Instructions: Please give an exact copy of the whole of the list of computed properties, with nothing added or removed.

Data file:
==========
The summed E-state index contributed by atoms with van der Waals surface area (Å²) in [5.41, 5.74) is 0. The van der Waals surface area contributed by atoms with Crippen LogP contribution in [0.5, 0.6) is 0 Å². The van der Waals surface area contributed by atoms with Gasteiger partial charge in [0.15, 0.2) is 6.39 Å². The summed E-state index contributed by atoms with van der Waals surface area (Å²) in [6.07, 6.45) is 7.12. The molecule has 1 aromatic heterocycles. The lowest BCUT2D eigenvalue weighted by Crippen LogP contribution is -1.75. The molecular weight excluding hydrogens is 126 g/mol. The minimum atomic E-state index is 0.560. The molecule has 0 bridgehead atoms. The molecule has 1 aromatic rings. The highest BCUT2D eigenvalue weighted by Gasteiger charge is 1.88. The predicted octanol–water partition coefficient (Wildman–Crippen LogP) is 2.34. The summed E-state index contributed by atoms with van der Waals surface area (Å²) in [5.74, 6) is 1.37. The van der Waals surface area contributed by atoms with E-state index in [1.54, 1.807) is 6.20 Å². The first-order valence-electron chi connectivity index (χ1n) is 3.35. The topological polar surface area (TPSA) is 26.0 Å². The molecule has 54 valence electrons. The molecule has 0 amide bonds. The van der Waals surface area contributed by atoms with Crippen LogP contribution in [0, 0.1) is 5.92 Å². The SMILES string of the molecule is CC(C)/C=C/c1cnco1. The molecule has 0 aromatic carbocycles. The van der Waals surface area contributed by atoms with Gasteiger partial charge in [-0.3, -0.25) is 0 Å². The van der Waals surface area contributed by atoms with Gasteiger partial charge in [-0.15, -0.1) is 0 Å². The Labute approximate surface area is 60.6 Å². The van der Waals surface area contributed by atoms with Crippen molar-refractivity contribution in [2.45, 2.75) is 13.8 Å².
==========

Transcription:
The summed E-state index contributed by atoms with van der Waals surface area (Å²) in [5.41, 5.74) is 0. The van der Waals surface area contributed by atoms with Crippen LogP contribution in [0.5, 0.6) is 0 Å². The van der Waals surface area contributed by atoms with Gasteiger partial charge in [0.15, 0.2) is 6.39 Å². The summed E-state index contributed by atoms with van der Waals surface area (Å²) in [6.07, 6.45) is 7.12. The molecule has 1 aromatic heterocycles. The lowest BCUT2D eigenvalue weighted by Crippen LogP contribution is -1.75. The molecular weight excluding hydrogens is 126 g/mol. The minimum atomic E-state index is 0.560. The molecule has 0 bridgehead atoms. The molecule has 1 aromatic rings. The highest BCUT2D eigenvalue weighted by Gasteiger charge is 1.88. The predicted octanol–water partition coefficient (Wildman–Crippen LogP) is 2.34. The summed E-state index contributed by atoms with van der Waals surface area (Å²) in [5.74, 6) is 1.37. The van der Waals surface area contributed by atoms with E-state index in [1.54, 1.807) is 6.20 Å². The first-order valence-electron chi connectivity index (χ1n) is 3.35. The topological polar surface area (TPSA) is 26.0 Å². The molecule has 54 valence electrons. The molecule has 0 amide bonds. The van der Waals surface area contributed by atoms with Crippen LogP contribution in [0, 0.1) is 5.92 Å². The SMILES string of the molecule is CC(C)/C=C/c1cnco1. The molecule has 0 aromatic carbocycles. The van der Waals surface area contributed by atoms with Gasteiger partial charge in [-0.3, -0.25) is 0 Å². The van der Waals surface area contributed by atoms with Gasteiger partial charge in [-0.15, -0.1) is 0 Å². The Labute approximate surface area is 60.6 Å². The van der Waals surface area contributed by atoms with Crippen molar-refractivity contribution in [2.45, 2.75) is 13.8 Å².